By Rachel E. Greenspan
January 4, 2019

President Obama’s most recent mention came from a less than likely place: ESPN.

ESPN analyst Bill Walton—who played for the Portland Trail Blazers, the Los Angeles Clippers and the Boston Celtics throughout his career—told ESPN’s Dave Pasch that President Obama was the best option to coach the UCLA Bruins. Walton knows a little something about the Bruins’ expectations, considering the basketball legend led the team to two national championship wins in the 1970s.

“What type of characteristics should UCLA look for in the next coach?” Pasch asked the retired NBA player. “Barack Obama,” Walton replied.

Pasch seemed skeptical about the suggestion, saying, “I don’t think he’s gonna coach.” But Walton, who was inducted into the Basketball of Fame in 1993, did not back down, characterizing Pasch’s hesitation as “negative.”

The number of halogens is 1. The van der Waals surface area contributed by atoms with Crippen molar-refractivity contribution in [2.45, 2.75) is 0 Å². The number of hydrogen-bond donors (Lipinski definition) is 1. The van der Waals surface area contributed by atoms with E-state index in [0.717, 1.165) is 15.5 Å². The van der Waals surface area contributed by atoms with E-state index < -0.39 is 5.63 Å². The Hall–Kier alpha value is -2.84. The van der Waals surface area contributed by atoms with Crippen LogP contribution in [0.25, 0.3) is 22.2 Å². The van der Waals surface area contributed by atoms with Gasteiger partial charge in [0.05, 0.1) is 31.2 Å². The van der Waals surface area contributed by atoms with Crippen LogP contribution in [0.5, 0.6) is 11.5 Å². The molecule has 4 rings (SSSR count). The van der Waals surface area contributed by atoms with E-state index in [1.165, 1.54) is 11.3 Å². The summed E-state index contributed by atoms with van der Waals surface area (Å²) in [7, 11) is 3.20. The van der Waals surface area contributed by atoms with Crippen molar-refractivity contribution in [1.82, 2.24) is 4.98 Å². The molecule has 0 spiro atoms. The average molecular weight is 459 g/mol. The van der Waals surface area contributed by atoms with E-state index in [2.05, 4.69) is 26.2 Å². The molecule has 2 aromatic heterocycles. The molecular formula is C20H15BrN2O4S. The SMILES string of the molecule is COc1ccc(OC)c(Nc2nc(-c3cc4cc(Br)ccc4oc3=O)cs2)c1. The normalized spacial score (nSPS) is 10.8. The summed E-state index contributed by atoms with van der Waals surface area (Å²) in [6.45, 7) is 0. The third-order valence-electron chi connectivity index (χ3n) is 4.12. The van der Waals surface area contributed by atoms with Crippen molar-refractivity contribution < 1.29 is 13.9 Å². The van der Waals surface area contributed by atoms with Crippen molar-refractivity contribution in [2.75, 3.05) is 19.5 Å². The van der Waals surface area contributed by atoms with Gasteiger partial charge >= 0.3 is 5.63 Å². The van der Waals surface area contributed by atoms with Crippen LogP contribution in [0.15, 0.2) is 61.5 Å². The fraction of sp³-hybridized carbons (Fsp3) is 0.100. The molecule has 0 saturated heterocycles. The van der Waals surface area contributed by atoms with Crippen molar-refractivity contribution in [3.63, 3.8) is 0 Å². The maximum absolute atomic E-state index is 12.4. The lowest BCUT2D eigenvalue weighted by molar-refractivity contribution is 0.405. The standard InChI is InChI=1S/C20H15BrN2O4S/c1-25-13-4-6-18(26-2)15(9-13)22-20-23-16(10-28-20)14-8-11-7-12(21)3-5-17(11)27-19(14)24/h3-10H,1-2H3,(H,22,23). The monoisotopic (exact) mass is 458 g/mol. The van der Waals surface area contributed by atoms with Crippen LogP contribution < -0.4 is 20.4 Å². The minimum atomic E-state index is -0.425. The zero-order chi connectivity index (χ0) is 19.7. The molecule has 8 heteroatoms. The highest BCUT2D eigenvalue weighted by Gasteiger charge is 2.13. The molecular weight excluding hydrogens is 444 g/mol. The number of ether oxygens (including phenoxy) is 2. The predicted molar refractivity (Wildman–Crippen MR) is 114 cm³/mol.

“I’m sticking with Barack Obama until he says no,” Walton asserted.

President Obama has always loved the sport, and even had the White House’s tennis court converted to be used as a full basketball court, too. His brother-in-law, Craig Robinson, who is Michelle Obama‘s older brother, has coached professionally since 1999.

It’s not Walton’s first time bringing politics to the court. He made headlines in the ’70s when he played for Portland while using his celebrity for political and social advocacy, speaking out in opposition of nuclear power plants and raising money for Native Americans.

The permanent UCLA head coach position is yet to be filled.

Watch the full video of Walton’s Obama endorsement, and see some reactions, below.

 

Write to Rachel E. Greenspan at rachel.greenspan@time.com.

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